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January 26, 2011

EU-OSHA Announces Control Banding Tool for Nanomaterials

Lynn L. Bergeson

On January 25, 2011, the European Agency for Safety and Health at Work (EU-OSHA) announced that French Agency for Environmental and Occupational Health Safety (ANSES) experts have developed a control banding tool specific to nanomaterials that can potentially be used in any work environment in which nanomaterials are manufactured or used. With control banding, new products are classified into “bands,” which are defined after comparison with the hazard level of known and/or similar products, while taking into account the assessment of exposure at the work station. The process combines a qualitative risk assessment with a risk control band and proposes minimum collective preventive measures to be implemented that are consistent with the estimated level of risk.  EU-OSHA notes that, “[i]n particular, the proposed tool is especially adapted to [small- and medium-sized enterprises (SME)] which do not necessarily have at their disposal the metrological characterisation equipment or detailed toxicological studies required for a proper risk assessment process.”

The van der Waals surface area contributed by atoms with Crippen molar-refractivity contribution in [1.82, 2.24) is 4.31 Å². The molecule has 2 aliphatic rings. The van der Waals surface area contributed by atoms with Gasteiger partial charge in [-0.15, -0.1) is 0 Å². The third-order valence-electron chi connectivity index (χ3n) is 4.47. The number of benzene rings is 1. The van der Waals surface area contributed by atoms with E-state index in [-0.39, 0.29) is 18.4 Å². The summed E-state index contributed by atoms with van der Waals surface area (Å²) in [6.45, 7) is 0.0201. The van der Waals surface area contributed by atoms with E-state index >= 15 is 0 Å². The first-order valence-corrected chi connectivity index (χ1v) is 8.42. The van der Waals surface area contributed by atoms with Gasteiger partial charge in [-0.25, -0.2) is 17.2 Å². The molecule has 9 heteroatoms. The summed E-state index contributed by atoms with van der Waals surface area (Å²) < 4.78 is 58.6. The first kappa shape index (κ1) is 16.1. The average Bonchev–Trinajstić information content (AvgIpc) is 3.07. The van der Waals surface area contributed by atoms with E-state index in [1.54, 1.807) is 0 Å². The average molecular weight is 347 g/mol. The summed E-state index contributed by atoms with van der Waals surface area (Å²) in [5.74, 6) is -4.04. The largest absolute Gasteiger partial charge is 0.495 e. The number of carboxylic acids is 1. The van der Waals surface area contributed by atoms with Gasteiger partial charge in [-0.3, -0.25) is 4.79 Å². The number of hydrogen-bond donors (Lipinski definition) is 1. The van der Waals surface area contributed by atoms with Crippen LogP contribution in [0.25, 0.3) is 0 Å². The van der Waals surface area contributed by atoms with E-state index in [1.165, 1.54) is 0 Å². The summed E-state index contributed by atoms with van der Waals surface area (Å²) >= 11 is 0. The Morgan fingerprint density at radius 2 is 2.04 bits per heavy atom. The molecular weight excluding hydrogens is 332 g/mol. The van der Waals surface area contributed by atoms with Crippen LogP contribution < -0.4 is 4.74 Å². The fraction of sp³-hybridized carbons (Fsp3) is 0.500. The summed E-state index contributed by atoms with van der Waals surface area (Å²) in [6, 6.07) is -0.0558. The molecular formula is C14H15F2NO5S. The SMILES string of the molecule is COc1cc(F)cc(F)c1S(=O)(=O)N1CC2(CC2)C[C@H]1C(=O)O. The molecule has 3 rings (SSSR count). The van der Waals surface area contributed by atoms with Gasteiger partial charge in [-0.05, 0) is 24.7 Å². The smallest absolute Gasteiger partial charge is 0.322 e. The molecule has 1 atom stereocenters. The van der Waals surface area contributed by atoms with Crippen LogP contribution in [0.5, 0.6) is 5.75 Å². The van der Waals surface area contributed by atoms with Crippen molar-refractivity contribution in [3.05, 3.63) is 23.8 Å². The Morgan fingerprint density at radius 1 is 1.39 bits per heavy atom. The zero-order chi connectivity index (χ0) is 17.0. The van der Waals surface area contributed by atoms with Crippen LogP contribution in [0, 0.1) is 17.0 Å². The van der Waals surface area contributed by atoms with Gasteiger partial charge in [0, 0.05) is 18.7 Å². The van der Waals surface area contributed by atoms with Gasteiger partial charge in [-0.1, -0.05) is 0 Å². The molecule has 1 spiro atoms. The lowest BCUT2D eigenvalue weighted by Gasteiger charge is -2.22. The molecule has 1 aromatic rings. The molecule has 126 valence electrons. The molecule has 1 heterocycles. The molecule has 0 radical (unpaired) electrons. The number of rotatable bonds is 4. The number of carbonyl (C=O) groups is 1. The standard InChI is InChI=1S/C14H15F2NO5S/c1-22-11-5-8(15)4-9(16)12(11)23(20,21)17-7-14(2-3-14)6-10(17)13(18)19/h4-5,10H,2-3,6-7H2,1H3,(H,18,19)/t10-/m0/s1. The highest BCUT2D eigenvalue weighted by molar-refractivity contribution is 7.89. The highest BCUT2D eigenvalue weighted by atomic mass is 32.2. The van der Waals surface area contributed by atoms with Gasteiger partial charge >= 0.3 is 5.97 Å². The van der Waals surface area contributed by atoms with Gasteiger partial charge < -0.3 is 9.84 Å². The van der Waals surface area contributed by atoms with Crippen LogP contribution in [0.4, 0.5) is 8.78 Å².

According to ANSES, the control banding tool is subject to the following limitations:

  • This tool is intended to be applied only to routine handling and use of materials at the work station, as part of the company’s normal operations;
  • It is suitable for any type of nanomaterial, provided that the quantities involved are neither too diluted, nor in too great a volume;
  • Control banding can be used only to determine the risks to health.  This approach does not address safety risks (fire/explosion risk), nor risks to the environment; and
  • It is essential for the user of the control banding tool to be qualified adequately in chemical risk prevention (e.g., chemistry, toxicology), nanoscience, and nanotechnology.  Using control banding without expertise, critical outlook, or support may lead to false assumptions and therefore to unsuitable choices concerning preventive measures, which could put exposed people at risk.